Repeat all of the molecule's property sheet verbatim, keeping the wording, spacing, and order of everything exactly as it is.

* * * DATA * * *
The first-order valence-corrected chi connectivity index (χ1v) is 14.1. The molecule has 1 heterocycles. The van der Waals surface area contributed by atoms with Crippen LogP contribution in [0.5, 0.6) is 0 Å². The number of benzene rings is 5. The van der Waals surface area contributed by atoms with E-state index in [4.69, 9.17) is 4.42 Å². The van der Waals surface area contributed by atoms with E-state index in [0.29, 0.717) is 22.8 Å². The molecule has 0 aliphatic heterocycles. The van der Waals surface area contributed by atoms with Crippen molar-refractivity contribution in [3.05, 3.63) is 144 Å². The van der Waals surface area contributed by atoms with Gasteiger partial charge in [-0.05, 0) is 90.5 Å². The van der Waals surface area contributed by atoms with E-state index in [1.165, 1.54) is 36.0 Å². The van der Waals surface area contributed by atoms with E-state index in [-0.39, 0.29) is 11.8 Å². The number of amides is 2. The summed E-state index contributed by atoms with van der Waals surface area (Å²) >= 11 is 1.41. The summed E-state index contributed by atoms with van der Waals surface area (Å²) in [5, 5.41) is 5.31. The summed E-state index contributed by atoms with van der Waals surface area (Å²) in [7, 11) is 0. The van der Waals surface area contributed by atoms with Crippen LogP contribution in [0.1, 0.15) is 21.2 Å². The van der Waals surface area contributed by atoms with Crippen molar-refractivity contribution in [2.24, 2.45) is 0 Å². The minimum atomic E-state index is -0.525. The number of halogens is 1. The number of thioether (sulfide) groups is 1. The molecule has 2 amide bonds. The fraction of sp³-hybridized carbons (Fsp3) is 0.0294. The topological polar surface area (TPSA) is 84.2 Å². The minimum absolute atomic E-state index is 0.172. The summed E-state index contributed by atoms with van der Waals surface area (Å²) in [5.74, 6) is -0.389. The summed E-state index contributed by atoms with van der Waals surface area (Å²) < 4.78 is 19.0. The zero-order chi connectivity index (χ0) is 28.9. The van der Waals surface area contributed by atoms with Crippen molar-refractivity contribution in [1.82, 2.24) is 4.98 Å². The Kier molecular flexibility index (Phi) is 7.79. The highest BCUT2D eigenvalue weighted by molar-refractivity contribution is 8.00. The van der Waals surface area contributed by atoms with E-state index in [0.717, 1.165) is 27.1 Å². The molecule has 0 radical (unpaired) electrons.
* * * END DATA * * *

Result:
The first-order valence-corrected chi connectivity index (χ1v) is 14.1. The molecule has 1 heterocycles. The van der Waals surface area contributed by atoms with Crippen LogP contribution in [0.5, 0.6) is 0 Å². The number of benzene rings is 5. The van der Waals surface area contributed by atoms with E-state index in [4.69, 9.17) is 4.42 Å². The van der Waals surface area contributed by atoms with E-state index in [0.29, 0.717) is 22.8 Å². The molecule has 0 aliphatic heterocycles. The van der Waals surface area contributed by atoms with Crippen molar-refractivity contribution in [3.05, 3.63) is 144 Å². The van der Waals surface area contributed by atoms with Gasteiger partial charge in [-0.05, 0) is 90.5 Å². The van der Waals surface area contributed by atoms with E-state index in [1.165, 1.54) is 36.0 Å². The van der Waals surface area contributed by atoms with E-state index in [-0.39, 0.29) is 11.8 Å². The number of amides is 2. The summed E-state index contributed by atoms with van der Waals surface area (Å²) >= 11 is 1.41. The summed E-state index contributed by atoms with van der Waals surface area (Å²) in [5, 5.41) is 5.31. The summed E-state index contributed by atoms with van der Waals surface area (Å²) in [7, 11) is 0. The van der Waals surface area contributed by atoms with Crippen LogP contribution in [0.1, 0.15) is 21.2 Å². The van der Waals surface area contributed by atoms with Crippen molar-refractivity contribution in [2.24, 2.45) is 0 Å². The minimum atomic E-state index is -0.525. The number of halogens is 1. The number of thioether (sulfide) groups is 1. The molecule has 2 amide bonds. The fraction of sp³-hybridized carbons (Fsp3) is 0.0294. The topological polar surface area (TPSA) is 84.2 Å². The minimum absolute atomic E-state index is 0.172. The summed E-state index contributed by atoms with van der Waals surface area (Å²) in [5.74, 6) is -0.389. The summed E-state index contributed by atoms with van der Waals surface area (Å²) < 4.78 is 19.0. The zero-order chi connectivity index (χ0) is 28.9. The van der Waals surface area contributed by atoms with Crippen molar-refractivity contribution in [1.82, 2.24) is 4.98 Å². The Kier molecular flexibility index (Phi) is 7.79. The highest BCUT2D eigenvalue weighted by molar-refractivity contribution is 8.00. The van der Waals surface area contributed by atoms with E-state index in [0.717, 1.165) is 27.1 Å². The molecule has 0 radical (unpaired) electrons.